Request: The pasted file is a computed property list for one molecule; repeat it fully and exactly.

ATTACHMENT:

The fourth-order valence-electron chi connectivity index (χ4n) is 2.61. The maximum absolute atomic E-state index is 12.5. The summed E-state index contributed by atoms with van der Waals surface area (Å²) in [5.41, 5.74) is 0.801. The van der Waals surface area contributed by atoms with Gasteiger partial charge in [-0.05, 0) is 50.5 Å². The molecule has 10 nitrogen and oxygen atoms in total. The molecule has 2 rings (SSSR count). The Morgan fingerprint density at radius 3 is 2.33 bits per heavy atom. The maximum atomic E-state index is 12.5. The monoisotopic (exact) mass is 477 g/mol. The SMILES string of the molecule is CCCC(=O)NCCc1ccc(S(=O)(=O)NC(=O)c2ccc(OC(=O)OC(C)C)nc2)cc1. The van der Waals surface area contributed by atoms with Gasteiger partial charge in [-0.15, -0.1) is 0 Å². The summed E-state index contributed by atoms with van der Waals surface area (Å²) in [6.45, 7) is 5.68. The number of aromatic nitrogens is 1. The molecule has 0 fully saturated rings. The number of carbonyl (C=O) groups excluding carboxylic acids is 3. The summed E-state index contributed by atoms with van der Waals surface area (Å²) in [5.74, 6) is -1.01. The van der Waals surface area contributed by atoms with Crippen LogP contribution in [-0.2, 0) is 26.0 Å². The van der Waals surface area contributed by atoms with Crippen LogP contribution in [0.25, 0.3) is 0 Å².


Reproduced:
The fourth-order valence-electron chi connectivity index (χ4n) is 2.61. The maximum absolute atomic E-state index is 12.5. The summed E-state index contributed by atoms with van der Waals surface area (Å²) in [5.41, 5.74) is 0.801. The van der Waals surface area contributed by atoms with Gasteiger partial charge in [-0.05, 0) is 50.5 Å². The molecule has 10 nitrogen and oxygen atoms in total. The molecule has 2 rings (SSSR count). The Morgan fingerprint density at radius 3 is 2.33 bits per heavy atom. The maximum atomic E-state index is 12.5. The monoisotopic (exact) mass is 477 g/mol. The SMILES string of the molecule is CCCC(=O)NCCc1ccc(S(=O)(=O)NC(=O)c2ccc(OC(=O)OC(C)C)nc2)cc1. The van der Waals surface area contributed by atoms with Gasteiger partial charge in [-0.15, -0.1) is 0 Å². The summed E-state index contributed by atoms with van der Waals surface area (Å²) in [6.45, 7) is 5.68. The number of aromatic nitrogens is 1. The molecule has 0 fully saturated rings. The number of carbonyl (C=O) groups excluding carboxylic acids is 3. The summed E-state index contributed by atoms with van der Waals surface area (Å²) in [5.74, 6) is -1.01. The van der Waals surface area contributed by atoms with Crippen LogP contribution in [-0.2, 0) is 26.0 Å². The van der Waals surface area contributed by atoms with Crippen LogP contribution in [0.25, 0.3) is 0 Å².